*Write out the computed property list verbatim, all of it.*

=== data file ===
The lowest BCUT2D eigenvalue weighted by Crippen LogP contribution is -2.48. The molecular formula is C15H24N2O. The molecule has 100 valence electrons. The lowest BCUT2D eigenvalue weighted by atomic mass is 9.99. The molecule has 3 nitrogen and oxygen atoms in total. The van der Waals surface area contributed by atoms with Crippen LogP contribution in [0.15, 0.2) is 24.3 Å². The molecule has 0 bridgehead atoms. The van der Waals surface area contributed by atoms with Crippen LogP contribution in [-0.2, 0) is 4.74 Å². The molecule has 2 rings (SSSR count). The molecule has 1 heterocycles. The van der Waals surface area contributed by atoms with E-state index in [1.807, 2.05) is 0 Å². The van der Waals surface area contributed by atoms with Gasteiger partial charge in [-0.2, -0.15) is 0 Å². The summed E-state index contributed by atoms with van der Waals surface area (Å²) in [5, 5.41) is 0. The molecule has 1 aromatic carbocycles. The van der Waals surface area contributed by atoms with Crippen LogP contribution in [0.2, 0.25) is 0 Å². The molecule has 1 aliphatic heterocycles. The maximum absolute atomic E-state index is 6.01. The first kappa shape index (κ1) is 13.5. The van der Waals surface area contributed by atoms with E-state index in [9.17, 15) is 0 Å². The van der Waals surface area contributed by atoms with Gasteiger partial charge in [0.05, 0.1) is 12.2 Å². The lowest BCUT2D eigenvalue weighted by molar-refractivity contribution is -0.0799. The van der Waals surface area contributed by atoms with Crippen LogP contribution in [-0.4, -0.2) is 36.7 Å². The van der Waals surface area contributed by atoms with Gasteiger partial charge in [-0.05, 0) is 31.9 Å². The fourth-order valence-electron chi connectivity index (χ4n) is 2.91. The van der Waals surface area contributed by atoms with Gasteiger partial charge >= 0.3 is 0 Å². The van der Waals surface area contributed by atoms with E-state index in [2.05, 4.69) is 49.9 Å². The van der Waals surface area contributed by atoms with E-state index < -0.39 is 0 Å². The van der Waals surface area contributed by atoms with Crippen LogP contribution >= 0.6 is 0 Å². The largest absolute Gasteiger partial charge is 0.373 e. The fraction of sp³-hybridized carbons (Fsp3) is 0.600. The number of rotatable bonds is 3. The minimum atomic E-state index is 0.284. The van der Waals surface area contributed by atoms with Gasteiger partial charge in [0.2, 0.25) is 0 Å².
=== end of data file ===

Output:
The lowest BCUT2D eigenvalue weighted by Crippen LogP contribution is -2.48. The molecular formula is C15H24N2O. The molecule has 100 valence electrons. The lowest BCUT2D eigenvalue weighted by atomic mass is 9.99. The molecule has 3 nitrogen and oxygen atoms in total. The van der Waals surface area contributed by atoms with Crippen LogP contribution in [0.15, 0.2) is 24.3 Å². The molecule has 0 bridgehead atoms. The van der Waals surface area contributed by atoms with Crippen LogP contribution in [-0.2, 0) is 4.74 Å². The molecule has 2 rings (SSSR count). The molecule has 1 heterocycles. The van der Waals surface area contributed by atoms with E-state index in [1.807, 2.05) is 0 Å². The van der Waals surface area contributed by atoms with Gasteiger partial charge in [-0.2, -0.15) is 0 Å². The summed E-state index contributed by atoms with van der Waals surface area (Å²) in [5, 5.41) is 0. The molecule has 1 aromatic carbocycles. The van der Waals surface area contributed by atoms with Crippen LogP contribution in [0.2, 0.25) is 0 Å². The molecule has 1 aliphatic heterocycles. The maximum absolute atomic E-state index is 6.01. The first kappa shape index (κ1) is 13.5. The van der Waals surface area contributed by atoms with E-state index in [9.17, 15) is 0 Å². The van der Waals surface area contributed by atoms with Gasteiger partial charge in [0.05, 0.1) is 12.2 Å². The lowest BCUT2D eigenvalue weighted by molar-refractivity contribution is -0.0799. The van der Waals surface area contributed by atoms with Crippen LogP contribution in [-0.4, -0.2) is 36.7 Å². The van der Waals surface area contributed by atoms with Gasteiger partial charge in [-0.05, 0) is 31.9 Å². The fourth-order valence-electron chi connectivity index (χ4n) is 2.91. The van der Waals surface area contributed by atoms with Gasteiger partial charge >= 0.3 is 0 Å². The van der Waals surface area contributed by atoms with E-state index in [2.05, 4.69) is 49.9 Å². The van der Waals surface area contributed by atoms with E-state index < -0.39 is 0 Å². The van der Waals surface area contributed by atoms with Crippen LogP contribution >= 0.6 is 0 Å². The largest absolute Gasteiger partial charge is 0.373 e. The fraction of sp³-hybridized carbons (Fsp3) is 0.600. The number of rotatable bonds is 3. The minimum atomic E-state index is 0.284. The van der Waals surface area contributed by atoms with Gasteiger partial charge in [0.2, 0.25) is 0 Å².